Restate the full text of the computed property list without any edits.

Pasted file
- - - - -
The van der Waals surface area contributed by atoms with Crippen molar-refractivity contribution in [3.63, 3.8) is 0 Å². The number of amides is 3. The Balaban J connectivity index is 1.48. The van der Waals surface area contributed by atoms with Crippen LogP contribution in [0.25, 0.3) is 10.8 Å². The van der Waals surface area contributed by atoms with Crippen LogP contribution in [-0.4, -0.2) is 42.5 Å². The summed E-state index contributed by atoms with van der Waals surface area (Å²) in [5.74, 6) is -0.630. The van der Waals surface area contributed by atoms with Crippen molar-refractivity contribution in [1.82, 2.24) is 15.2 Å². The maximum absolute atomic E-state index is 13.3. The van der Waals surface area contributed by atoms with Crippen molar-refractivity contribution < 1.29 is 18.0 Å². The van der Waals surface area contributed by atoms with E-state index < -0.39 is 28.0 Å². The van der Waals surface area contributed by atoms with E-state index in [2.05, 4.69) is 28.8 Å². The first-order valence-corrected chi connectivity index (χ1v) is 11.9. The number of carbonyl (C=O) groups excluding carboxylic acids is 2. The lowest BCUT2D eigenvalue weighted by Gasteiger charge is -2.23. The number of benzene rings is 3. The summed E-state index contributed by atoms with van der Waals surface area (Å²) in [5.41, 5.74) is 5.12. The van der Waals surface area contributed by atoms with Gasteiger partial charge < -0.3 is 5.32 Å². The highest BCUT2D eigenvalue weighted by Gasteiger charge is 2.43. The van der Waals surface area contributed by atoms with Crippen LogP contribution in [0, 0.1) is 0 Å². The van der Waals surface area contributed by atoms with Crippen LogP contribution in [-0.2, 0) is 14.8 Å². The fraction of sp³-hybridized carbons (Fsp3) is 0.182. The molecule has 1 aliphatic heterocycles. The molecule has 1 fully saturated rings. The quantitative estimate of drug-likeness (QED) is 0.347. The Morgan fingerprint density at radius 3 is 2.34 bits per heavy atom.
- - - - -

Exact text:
The van der Waals surface area contributed by atoms with Crippen molar-refractivity contribution in [3.63, 3.8) is 0 Å². The number of amides is 3. The Balaban J connectivity index is 1.48. The van der Waals surface area contributed by atoms with Crippen LogP contribution in [0.25, 0.3) is 10.8 Å². The van der Waals surface area contributed by atoms with Crippen LogP contribution in [-0.4, -0.2) is 42.5 Å². The summed E-state index contributed by atoms with van der Waals surface area (Å²) in [5.74, 6) is -0.630. The van der Waals surface area contributed by atoms with Crippen molar-refractivity contribution in [1.82, 2.24) is 15.2 Å². The maximum absolute atomic E-state index is 13.3. The van der Waals surface area contributed by atoms with Crippen molar-refractivity contribution < 1.29 is 18.0 Å². The van der Waals surface area contributed by atoms with E-state index < -0.39 is 28.0 Å². The van der Waals surface area contributed by atoms with E-state index in [2.05, 4.69) is 28.8 Å². The first-order valence-corrected chi connectivity index (χ1v) is 11.9. The number of carbonyl (C=O) groups excluding carboxylic acids is 2. The lowest BCUT2D eigenvalue weighted by Gasteiger charge is -2.23. The number of benzene rings is 3. The summed E-state index contributed by atoms with van der Waals surface area (Å²) in [5.41, 5.74) is 5.12. The van der Waals surface area contributed by atoms with Gasteiger partial charge < -0.3 is 5.32 Å². The highest BCUT2D eigenvalue weighted by Gasteiger charge is 2.43. The van der Waals surface area contributed by atoms with Crippen LogP contribution in [0, 0.1) is 0 Å². The van der Waals surface area contributed by atoms with Crippen LogP contribution in [-0.2, 0) is 14.8 Å². The fraction of sp³-hybridized carbons (Fsp3) is 0.182. The molecule has 1 aliphatic heterocycles. The molecule has 1 fully saturated rings. The quantitative estimate of drug-likeness (QED) is 0.347. The Morgan fingerprint density at radius 3 is 2.34 bits per heavy atom.